(e) Wire communication.—The term “wire communication” means any communication while it is being carried by a wire, cable, or other like connection furnished or operated by any person engaged as a common carrier in providing or operating such facilities for the transmission of interstate or foreign communications.

SEC. 4. Prohibitions on surveilling United States citizens.

(a) An officer of the United States must obtain a warrant issued using the procedures described in the Federal Rules of Criminal Procedure by a Federal court in order to conduct or request—

(1) electronic surveillance of a United States citizen;

(2) a physical search of a premises, information, material, or property used exclusively by, or under the open and exclusive control of, a United States citizen;

(3) approval of the installation and use of a pen register or trap and trace device, a sole or significant purpose of which is to obtain foreign intelligence information concerning a United States citizen;

(4) the production of tangible things (including books, records, papers, documents, and other items) concerning a United States citizen to obtain foreign intelligence information; or

(5) the targeting of a United States citizen for the acquisition of foreign intelligence information.

(b) Any information concerning a United States citizen acquired under Executive Order 12333 (50 U.S.C. 3001 note; relating to United States intelligence activities) shall not be used in evidence against that United States citizen in any criminal, civil, or administrative proceeding or as part of any criminal, civil, or administrative investigation.

SEC. 5. Limitation on use of information concerning United States citizens.

Any information concerning a United States citizen acquired during surveillance of a non-United States citizen shall not be used in evidence against that United States citizen in any criminal, civil, or administrative proceeding or as part of any criminal, civil, or administrative investigation.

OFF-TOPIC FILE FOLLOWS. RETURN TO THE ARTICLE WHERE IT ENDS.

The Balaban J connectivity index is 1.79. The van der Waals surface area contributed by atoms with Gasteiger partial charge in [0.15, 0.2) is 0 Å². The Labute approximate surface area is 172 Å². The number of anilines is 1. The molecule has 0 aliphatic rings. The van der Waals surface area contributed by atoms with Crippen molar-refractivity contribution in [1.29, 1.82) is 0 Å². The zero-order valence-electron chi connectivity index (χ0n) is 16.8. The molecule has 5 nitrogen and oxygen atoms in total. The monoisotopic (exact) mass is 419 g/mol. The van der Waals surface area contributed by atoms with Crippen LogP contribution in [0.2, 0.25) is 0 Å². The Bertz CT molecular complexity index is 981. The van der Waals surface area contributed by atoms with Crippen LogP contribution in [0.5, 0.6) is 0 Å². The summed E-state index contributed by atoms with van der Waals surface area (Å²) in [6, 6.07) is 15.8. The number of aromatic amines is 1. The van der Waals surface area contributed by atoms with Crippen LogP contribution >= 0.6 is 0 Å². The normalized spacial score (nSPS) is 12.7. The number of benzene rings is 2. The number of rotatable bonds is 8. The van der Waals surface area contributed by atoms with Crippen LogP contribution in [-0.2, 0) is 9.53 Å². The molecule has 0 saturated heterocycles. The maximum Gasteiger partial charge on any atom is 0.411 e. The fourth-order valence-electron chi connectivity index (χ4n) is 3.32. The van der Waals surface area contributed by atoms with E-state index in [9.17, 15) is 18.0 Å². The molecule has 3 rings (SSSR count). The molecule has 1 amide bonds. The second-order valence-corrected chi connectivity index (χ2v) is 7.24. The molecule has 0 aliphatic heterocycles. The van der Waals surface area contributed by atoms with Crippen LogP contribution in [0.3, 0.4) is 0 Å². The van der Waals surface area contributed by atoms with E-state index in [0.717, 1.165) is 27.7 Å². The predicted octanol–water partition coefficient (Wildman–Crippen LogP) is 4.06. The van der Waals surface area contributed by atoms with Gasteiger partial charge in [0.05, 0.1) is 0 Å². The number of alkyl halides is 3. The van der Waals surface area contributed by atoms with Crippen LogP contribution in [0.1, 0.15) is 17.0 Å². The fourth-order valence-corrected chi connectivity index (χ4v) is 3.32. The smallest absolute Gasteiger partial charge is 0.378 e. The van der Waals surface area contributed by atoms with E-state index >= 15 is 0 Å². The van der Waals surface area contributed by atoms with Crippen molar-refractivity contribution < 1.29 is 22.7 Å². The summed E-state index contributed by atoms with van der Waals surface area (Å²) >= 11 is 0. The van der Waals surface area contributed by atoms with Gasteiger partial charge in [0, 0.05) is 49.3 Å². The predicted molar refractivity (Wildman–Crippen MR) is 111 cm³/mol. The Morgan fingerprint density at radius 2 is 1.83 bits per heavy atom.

SEC. 6. Criminal sanctions.

(a) A person is guilty of an offense if he intentionally—

(1) engages in any of the offenses described in section 4, except as authorized by this Act, title 18, or any express statutory authorization that is an additional exclusive means for conducting electronic surveillance under section 1812 of title 50; or

(2) discloses or uses information obtained under color of law by any of the methods described in section 4, paragraph (1), knowing or having reason to know that the information was obtained without authorization by this chapter, title 18, or any express statutory authorization that is an additional exclusive means for conducting electronic surveillance under section 1812 of title 50.

(b) It is a defense to prosecution under subsection (a) that the defendant was a law enforcement officer or investigative officer engaging in the course of his official duties and the conduct was authorized and conducted pursuant to a search warrant or court order of a court of competent jurisdiction.

(c) An offense described in this section is punishable by a fine of not more than $10,000 or imprisonment for not less than five years, or both.

(d) There is a Federal jurisdiction over an offense under this section if the person committing the offense was an officer or employee of the United States at the time the offense was committed.